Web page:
VeeKay continues to feel right at home at IMS

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INDIANAPOLIS – For recently turned 20-year-old Rinus VeeKay, Indianapolis Motor Speedway has become his “Magic Kingdom.”

In July, the NTT INDYCAR SERIES rookie scored the first top-five finish of his career in just his second series race. Six weeks later, he became the fastest teenager in Indianapolis 500 history – at 230.704 mph -- while being the only Chevrolet driver in the Fast Nine Shootout round of qualifications.

This week has been more of the same.

Thursday, VeeKay scored his first career NTT P1 Award by winning the pole for the first race of the INDYCAR Harvest GP presented by GMR. Friday, VeeKay finished third in the 85-lap race after leading 15 laps for his first top-three finish in the series.

“First podium, very happy with it, but I think second was possible,” the driver from The Netherlands said. “I’m not 100 percent satisfied, but first podium – couldn’t be not happy with it.”

VeeKay’s 2020 season at IMS has become his personal highlight reel. Perhaps he should try to convince officials to add yet another race to the schedule in November.

“That would be nice,” he said. “This is basically my backyard of my apartment. I wake up a hundred yards from the Speedway every day. It's nice to be fast here on my kind of home track.

“I'm just happy that we have two more races here next season. I'm definitely very excited for that.”

Actually, VeeKay gets another chance at the 14-turn, 2.439-mile road course with Saturday’s back end of the INDYCAR Harvest GP. The 75-lap race is set for 2:30 p.m. (ET) on NBC and the Pennzoil INDYCAR Radio Network.

VeeKay drives for what has widely been considered the track’s home team. Ed Carpenter Racing features owner/driver Ed Carpenter, who has spent most of his life in Indianapolis as a member of the Hulman-George family. Carpenter competes on the oval tracks in the No. 20 Chevrolet, giving the road course driving duties to Conor Daly, a native of Noblesville, Ind.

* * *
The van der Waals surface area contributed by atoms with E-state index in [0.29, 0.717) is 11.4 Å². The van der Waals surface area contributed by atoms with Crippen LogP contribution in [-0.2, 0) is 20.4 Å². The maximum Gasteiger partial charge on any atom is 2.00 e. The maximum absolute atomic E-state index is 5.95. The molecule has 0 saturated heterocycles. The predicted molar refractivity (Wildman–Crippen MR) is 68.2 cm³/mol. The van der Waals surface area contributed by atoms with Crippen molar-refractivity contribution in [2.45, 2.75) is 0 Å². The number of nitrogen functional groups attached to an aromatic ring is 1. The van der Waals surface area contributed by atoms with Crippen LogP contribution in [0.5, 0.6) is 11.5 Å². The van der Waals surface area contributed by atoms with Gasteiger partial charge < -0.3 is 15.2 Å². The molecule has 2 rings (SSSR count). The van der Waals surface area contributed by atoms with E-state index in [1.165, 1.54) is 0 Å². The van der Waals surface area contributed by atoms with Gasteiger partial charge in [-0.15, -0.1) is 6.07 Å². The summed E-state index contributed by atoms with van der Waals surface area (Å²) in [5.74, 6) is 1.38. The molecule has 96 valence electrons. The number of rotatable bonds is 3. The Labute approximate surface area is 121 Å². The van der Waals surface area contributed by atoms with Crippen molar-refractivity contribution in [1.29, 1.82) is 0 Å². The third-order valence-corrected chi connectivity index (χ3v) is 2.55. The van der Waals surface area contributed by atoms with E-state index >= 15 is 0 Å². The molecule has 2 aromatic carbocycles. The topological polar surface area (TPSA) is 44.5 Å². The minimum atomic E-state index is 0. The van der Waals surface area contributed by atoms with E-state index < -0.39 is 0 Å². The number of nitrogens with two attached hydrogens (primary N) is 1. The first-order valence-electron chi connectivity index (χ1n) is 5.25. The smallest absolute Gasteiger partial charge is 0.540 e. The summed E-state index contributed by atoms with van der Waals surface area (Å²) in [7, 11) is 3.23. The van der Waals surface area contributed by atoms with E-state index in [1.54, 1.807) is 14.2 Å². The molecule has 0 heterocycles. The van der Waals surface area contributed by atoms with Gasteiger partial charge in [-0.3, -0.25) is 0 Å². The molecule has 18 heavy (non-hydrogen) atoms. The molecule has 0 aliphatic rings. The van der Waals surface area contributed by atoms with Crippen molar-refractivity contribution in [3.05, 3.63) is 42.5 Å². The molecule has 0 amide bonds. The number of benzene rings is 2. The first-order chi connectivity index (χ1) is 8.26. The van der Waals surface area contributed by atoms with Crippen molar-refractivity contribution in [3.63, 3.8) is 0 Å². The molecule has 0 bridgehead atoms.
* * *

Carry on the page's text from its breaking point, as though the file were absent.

Although most NTT INDYCAR SERIES teams are based in the Indianapolis area, many of the local fans have adopted Carpenter and his blue-collar, workingman’s team as the hometown team.

Add a youngster from The Netherlands who used to celebrate his Indy Lights victories by clogging in wooden shoes, and this is turning out to be a team with real character – make that characters.

And clearly there is something about IMS that fits VeeKay’s driving characteristics.

“I think the team has a really good car here,” VeeKay said. “I just like this place. I had a lot of practice here in the Road to Indy, which really helped. Yeah, I think I just feel confident on this track. I get a car that goes around quickly, and that makes the job easier.”

During VeeKay’s final stint of Friday’s race, he thought he was too far back on the track to even make it to the podium. But he drove with fierce determination and grit and was able to take over third place from Colton Herta, who had earlier gone into Turn 1 too hard, locked up the brakes and had to drive through the runoff lane before returning to the track.

That cost Herta some valuable time and in the end was enough for VeeKay to gain the coveted position.

“Actually, I didn't think about the podium anymore -- it looked too far away for me,” VeeKay said. “But then looking at my lap times, seeing how fast I ran into those guys, I just tried to do my best.

“I had some extra life in my tires. Unexpectedly, I got to P3 again. I’m very happy with it. I think second place was possible, so not 100 percent satisfied of course. But, first podium is always something to remember.”

Qualifications for Friday’s race are set for 10:20 a.m. (ET) on the INDYCAR Pass on NBC Sports Gold.

“I think tomorrow will be quite the same,” VeeKay said of his car’s pace. “Of course, it’s important to get a good qualifying (run) in. I think we have a good qualifying car. It's going to be tough in the race. Today showed to be really tough with car handling being everywhere.

“Anything can happen in the race. We were green all race today. Might not be tomorrow. Ten laps less, so we will see how that goes. Looking at what we learned today, tomorrow will be good.”

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